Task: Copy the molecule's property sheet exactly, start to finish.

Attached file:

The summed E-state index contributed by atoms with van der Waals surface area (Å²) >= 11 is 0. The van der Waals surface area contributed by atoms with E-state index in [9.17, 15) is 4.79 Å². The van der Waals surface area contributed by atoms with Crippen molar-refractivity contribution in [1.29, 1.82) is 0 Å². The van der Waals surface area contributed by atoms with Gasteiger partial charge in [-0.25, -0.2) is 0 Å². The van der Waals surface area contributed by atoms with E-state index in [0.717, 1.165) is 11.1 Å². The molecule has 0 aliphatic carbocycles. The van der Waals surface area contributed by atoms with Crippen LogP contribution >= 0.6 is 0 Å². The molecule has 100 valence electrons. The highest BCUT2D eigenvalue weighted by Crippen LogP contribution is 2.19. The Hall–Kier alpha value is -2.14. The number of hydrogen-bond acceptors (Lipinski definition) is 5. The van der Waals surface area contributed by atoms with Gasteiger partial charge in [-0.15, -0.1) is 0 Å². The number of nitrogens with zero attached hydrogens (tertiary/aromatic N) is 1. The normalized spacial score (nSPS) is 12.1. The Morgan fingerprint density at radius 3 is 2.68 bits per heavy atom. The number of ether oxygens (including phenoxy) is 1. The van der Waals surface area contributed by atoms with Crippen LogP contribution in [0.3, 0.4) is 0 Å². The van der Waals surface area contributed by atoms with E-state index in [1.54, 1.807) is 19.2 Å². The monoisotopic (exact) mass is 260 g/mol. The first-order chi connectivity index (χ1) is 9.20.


The summed E-state index contributed by atoms with van der Waals surface area (Å²) >= 11 is 0. The van der Waals surface area contributed by atoms with E-state index in [9.17, 15) is 4.79 Å². The van der Waals surface area contributed by atoms with Crippen molar-refractivity contribution in [1.29, 1.82) is 0 Å². The van der Waals surface area contributed by atoms with Gasteiger partial charge in [-0.25, -0.2) is 0 Å². The van der Waals surface area contributed by atoms with E-state index in [0.717, 1.165) is 11.1 Å². The molecule has 0 aliphatic carbocycles. The van der Waals surface area contributed by atoms with Crippen LogP contribution >= 0.6 is 0 Å². The molecule has 100 valence electrons. The highest BCUT2D eigenvalue weighted by Crippen LogP contribution is 2.19. The Hall–Kier alpha value is -2.14. The number of hydrogen-bond acceptors (Lipinski definition) is 5. The van der Waals surface area contributed by atoms with Gasteiger partial charge in [-0.15, -0.1) is 0 Å². The number of nitrogens with zero attached hydrogens (tertiary/aromatic N) is 1. The normalized spacial score (nSPS) is 12.1. The Morgan fingerprint density at radius 3 is 2.68 bits per heavy atom. The number of ether oxygens (including phenoxy) is 1. The van der Waals surface area contributed by atoms with Crippen LogP contribution in [0.3, 0.4) is 0 Å². The van der Waals surface area contributed by atoms with E-state index in [1.54, 1.807) is 19.2 Å². The monoisotopic (exact) mass is 260 g/mol. The first-order chi connectivity index (χ1) is 9.20.